Monday, August 12, 2013

The “I ♥ boobies” case

It’s hard to think of a less sexually enticing word for the female breast than boobie. Boobie is the word only little kids use: My son started calling bras “booby-catchers” back when he was in preschool. It’s a word that sounds as benign, bouncy, even snuggly, as a word can sound, and yet it’s been at the heart of one of the most controversial student free speech cases in the country. When and if it gets to the U.S. Supreme Court, even the grim-lipped Justice Anthony Kennedy will probably speak the cheerful little word aloud.

This week, the 3rd Circuit Court of Appeals, based in Philadelphia, ruled in a longstanding case about the appropriateness of silicone bracelets inscribed with “I ♥ boobies!” in schools. The bracelets are sold around the country by the Keep A Breast Foundation to raise awareness for breast cancer research. The foundation says it donates 100 percent of the proceeds from the sales “to the Keep A Breast Foundation, a worldwide non-profit organization."

Often, students wear the bracelets to support family members struggling with the disease. But across the country, schools have banned the bracelets as offensive sexual speech, confiscated them, and suspended students for wearing them. In some schools, officials reportedly snip them right off. The constitutional question is whether the bracelets are lewd sexual speech that proves distracting and disruptive in schools, or a political symbol of support for breast cancer awareness.

Two middle school students in Easton, Penn., wore the bracelets (with their parents’ permission) despite a school ban that called them “distracting and demeaning.” The girls were suspended and banned from participating in extracurriculars. In November 2010, the ACLU helped them file a suit claiming the ban violated their right to free speech. In 2011, a federal judge enjoined the school policy. In a 9–5 en banc (meaning every judge on the court heard the appeal) decision issued this week, the federal appellate court agreed that the school ban violates the First Amendment. The school district has 90 days to decide whether to appeal that ruling to the Supreme Court.



Malcolm Smith said...

This sort of thing would never happen in Australia, because schools have uniforms. If the US is not prepared to go that way, then they might try insisting on no writing on schoolchildren's clothing - thereby avoiding the issue of which "speech" to ban.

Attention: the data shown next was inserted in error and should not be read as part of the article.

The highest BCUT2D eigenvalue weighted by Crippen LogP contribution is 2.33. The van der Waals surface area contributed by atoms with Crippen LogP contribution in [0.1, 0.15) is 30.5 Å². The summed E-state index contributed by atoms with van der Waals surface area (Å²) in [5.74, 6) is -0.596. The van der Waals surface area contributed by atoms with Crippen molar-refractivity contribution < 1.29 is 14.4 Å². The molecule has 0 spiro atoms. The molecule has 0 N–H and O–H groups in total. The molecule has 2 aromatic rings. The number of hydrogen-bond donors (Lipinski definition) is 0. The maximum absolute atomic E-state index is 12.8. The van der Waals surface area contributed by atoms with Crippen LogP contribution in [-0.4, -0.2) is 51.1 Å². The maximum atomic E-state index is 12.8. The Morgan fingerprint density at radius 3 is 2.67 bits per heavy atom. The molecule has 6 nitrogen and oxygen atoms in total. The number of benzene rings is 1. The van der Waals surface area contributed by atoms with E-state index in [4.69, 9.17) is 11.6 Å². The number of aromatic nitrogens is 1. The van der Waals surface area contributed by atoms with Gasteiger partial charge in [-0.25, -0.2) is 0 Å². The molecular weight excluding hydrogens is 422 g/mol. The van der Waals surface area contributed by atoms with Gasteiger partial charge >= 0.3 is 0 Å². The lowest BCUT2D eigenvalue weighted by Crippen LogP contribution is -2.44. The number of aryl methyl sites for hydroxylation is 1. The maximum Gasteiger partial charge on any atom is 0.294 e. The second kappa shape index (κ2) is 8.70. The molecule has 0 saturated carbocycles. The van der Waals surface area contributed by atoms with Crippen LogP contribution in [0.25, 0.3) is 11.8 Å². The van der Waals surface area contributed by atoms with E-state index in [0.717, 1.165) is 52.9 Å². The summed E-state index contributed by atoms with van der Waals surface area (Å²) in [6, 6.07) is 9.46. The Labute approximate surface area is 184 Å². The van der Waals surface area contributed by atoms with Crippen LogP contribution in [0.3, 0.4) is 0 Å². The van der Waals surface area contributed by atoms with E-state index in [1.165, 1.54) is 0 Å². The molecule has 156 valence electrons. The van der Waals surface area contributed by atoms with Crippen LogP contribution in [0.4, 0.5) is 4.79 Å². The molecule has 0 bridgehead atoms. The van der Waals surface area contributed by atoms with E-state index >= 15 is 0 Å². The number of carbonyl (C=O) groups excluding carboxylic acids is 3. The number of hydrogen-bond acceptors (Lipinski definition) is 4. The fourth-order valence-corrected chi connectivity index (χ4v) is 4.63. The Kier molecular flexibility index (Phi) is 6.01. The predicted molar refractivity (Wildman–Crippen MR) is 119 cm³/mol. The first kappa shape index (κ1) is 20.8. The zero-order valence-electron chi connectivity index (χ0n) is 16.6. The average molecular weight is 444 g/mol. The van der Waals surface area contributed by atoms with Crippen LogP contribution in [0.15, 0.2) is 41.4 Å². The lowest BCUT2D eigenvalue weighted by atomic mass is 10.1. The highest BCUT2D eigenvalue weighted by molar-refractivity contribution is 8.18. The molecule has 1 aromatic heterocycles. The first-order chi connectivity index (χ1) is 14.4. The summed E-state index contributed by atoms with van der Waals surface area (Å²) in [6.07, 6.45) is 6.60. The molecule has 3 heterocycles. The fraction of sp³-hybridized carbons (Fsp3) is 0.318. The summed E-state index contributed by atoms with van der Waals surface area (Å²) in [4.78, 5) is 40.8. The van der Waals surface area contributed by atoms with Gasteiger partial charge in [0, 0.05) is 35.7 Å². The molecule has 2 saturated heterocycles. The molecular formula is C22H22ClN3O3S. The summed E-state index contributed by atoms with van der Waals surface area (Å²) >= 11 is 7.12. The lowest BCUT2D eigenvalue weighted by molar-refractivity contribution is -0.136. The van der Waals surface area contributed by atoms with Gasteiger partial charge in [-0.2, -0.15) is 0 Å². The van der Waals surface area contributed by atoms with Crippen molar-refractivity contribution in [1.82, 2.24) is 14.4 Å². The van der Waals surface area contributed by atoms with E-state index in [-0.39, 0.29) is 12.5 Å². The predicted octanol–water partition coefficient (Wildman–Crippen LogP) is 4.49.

Anonymous said...

The issue is not quite as simple as 'free speech'.
Its about the reasonable regulation of speech in the educational environment of a high school.
Are the bracelets distracting or do they detract from the educational mission of the school somehow?
And, if they do, is the ban reasonable to achieve the outcome sought?

Anonymous said...

Even in schools with uniform policies, certain aspects of a student's appearance have to make allowance for their individual expressions of faith - i.e. they can't ban the display of simple crosses, stars, or other religious symbols. They can't keep Sikh students from wearing their ceremonial daggers. So there is some wiggle room. Bracelets cannot be completely banned, and then the argument about what constitutes an undue restriction on expression follows. This is just part of that discussion.

Anonymous said...

so if someone had a I heart penises badge, it would also be okay?

Anonymous said...

how about I Heart Guns?

I Heart unhealthy food?

I Heart White People?

I Heart Hitler?

lol, will these all be allowed now?

Anonymous said...

"Political correctness is a far greater threat to our freedom and liberty than is terrorism..." -- Spider

Anonymous said...

If one or two in a school were wearing them at a school it might draw attention. If a dozen or more kids were wearing them, the novelty would wear off and no one would notice. It would have been better to just ignore it. Now the school has to back down to a couple of kids.